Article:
If more foreign products came in, the home producers would be forced to improve their production quality and quantity, to survive in the market. Second, reformers believed that it was the key to higher investment in technology from abroad to boost their production. For a developing country to compete in the same field with the industrialized nations and survive, it had to offer the best products and services in the market. This was a strategy for most marginalized corporations to allow them access to foreign technology in the wake of trade liberalization. However, the outcome had variations between nations. Despite trade liberalization in different parts of the developing world, the trend in the 1990s indicates that “the results of trade reform have varied and sometimes fallen short of expectations” (Worldbank, n.d., p. 133).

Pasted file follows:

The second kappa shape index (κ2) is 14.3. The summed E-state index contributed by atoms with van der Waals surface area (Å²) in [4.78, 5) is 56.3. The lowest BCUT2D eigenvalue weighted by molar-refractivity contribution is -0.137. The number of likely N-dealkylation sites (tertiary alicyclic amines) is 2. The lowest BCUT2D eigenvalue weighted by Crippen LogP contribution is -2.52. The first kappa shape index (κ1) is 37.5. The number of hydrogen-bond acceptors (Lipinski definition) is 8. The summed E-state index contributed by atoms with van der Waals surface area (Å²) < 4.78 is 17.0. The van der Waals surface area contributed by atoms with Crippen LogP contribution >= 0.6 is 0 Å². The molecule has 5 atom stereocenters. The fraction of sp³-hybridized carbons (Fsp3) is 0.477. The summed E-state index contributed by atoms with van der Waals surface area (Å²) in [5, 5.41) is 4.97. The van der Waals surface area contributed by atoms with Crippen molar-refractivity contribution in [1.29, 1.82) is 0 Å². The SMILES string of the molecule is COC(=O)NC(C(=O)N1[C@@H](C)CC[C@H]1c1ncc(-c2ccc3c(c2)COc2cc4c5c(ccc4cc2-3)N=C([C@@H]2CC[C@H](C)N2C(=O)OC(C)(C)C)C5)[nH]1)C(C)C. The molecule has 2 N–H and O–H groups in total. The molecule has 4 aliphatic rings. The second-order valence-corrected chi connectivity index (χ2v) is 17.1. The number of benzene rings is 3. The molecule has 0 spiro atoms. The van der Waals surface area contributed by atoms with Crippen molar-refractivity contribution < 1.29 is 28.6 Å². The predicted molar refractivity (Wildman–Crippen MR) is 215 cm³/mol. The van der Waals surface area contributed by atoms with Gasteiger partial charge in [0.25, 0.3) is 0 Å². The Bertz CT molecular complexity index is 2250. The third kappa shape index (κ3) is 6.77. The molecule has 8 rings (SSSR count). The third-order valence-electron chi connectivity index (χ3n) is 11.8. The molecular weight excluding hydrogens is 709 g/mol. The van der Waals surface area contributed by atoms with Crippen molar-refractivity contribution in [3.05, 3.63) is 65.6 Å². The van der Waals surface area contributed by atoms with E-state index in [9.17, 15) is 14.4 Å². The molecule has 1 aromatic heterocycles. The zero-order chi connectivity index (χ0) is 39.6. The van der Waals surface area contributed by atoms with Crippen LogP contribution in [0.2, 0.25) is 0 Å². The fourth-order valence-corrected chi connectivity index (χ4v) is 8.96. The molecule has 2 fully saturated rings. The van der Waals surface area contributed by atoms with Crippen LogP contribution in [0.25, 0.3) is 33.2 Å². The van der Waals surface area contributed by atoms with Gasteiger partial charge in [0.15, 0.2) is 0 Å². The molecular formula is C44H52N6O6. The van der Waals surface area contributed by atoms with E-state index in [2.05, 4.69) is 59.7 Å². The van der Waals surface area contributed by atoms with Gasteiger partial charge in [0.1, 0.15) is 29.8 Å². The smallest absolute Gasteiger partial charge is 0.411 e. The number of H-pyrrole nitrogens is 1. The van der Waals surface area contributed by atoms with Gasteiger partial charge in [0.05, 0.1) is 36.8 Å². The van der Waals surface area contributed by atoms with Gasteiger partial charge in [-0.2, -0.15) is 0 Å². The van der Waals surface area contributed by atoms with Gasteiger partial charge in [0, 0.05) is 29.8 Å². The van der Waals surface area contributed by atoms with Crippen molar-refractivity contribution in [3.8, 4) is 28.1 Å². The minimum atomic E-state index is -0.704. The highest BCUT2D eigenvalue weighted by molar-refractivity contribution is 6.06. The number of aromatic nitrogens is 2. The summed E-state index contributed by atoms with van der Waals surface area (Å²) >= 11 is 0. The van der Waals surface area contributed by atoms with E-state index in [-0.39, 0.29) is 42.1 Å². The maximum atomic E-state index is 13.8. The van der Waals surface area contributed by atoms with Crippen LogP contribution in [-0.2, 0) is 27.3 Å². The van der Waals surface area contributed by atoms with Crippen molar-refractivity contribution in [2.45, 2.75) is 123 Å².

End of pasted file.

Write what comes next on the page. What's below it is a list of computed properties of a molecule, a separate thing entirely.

Considering the crisis in the Korean economy in 1980, the government had to effectively seek a solution to it, before things got out of hand. There was a lot of pressure for the industries, especially the heavy and chemical industries (HCI), which had no option but rationalize or merge to survive. The Korean government implemented import liberalization in two faces, which were centred on reduction of tariff rates. The mid 1990s had seen imports in Korea rise by approximately 18 per cent, compared to the tariff rates for the manufactures that declined by almost 6 per cent (Yang, 1999). The Korean move to imports liberalization, which was an existing trend among developing nations was the trigger for the pressure in the domestic markets, especially in the manufacturing sector. As the import restrictions reduced, more imports as compared to exports weakened the economy. The domestic prices reduced, which resulted to reduced profit margins not only for the economy as a whole, but including business people. Trade liberalization led to one problem after the other,